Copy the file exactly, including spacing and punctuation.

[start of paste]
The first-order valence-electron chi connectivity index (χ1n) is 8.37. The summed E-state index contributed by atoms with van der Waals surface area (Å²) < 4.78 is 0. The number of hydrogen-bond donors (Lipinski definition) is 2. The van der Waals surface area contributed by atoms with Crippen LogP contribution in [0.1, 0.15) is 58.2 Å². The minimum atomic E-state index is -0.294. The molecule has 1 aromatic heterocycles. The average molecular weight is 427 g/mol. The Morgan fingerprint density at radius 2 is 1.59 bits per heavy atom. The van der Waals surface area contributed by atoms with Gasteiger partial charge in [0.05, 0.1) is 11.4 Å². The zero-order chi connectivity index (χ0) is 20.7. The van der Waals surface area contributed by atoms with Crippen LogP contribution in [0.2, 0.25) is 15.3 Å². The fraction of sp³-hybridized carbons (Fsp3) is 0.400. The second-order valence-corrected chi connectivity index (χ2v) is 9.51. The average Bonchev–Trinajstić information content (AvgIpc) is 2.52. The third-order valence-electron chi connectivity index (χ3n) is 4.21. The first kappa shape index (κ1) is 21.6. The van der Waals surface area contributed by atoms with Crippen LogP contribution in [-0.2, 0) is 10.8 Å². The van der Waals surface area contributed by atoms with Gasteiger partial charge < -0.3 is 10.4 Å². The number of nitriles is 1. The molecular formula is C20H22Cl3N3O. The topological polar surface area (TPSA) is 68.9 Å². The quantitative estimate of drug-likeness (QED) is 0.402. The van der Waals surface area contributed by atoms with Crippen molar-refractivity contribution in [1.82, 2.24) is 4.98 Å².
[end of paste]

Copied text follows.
The first-order valence-electron chi connectivity index (χ1n) is 8.37. The summed E-state index contributed by atoms with van der Waals surface area (Å²) < 4.78 is 0. The number of hydrogen-bond donors (Lipinski definition) is 2. The van der Waals surface area contributed by atoms with Crippen LogP contribution in [0.1, 0.15) is 58.2 Å². The minimum atomic E-state index is -0.294. The molecule has 1 aromatic heterocycles. The average molecular weight is 427 g/mol. The Morgan fingerprint density at radius 2 is 1.59 bits per heavy atom. The van der Waals surface area contributed by atoms with Gasteiger partial charge in [0.05, 0.1) is 11.4 Å². The zero-order chi connectivity index (χ0) is 20.7. The van der Waals surface area contributed by atoms with Crippen LogP contribution in [0.2, 0.25) is 15.3 Å². The fraction of sp³-hybridized carbons (Fsp3) is 0.400. The second-order valence-corrected chi connectivity index (χ2v) is 9.51. The average Bonchev–Trinajstić information content (AvgIpc) is 2.52. The third-order valence-electron chi connectivity index (χ3n) is 4.21. The first kappa shape index (κ1) is 21.6. The van der Waals surface area contributed by atoms with Crippen LogP contribution in [-0.2, 0) is 10.8 Å². The van der Waals surface area contributed by atoms with Gasteiger partial charge < -0.3 is 10.4 Å². The number of nitriles is 1. The molecular formula is C20H22Cl3N3O. The topological polar surface area (TPSA) is 68.9 Å². The quantitative estimate of drug-likeness (QED) is 0.402. The van der Waals surface area contributed by atoms with Crippen molar-refractivity contribution in [1.82, 2.24) is 4.98 Å².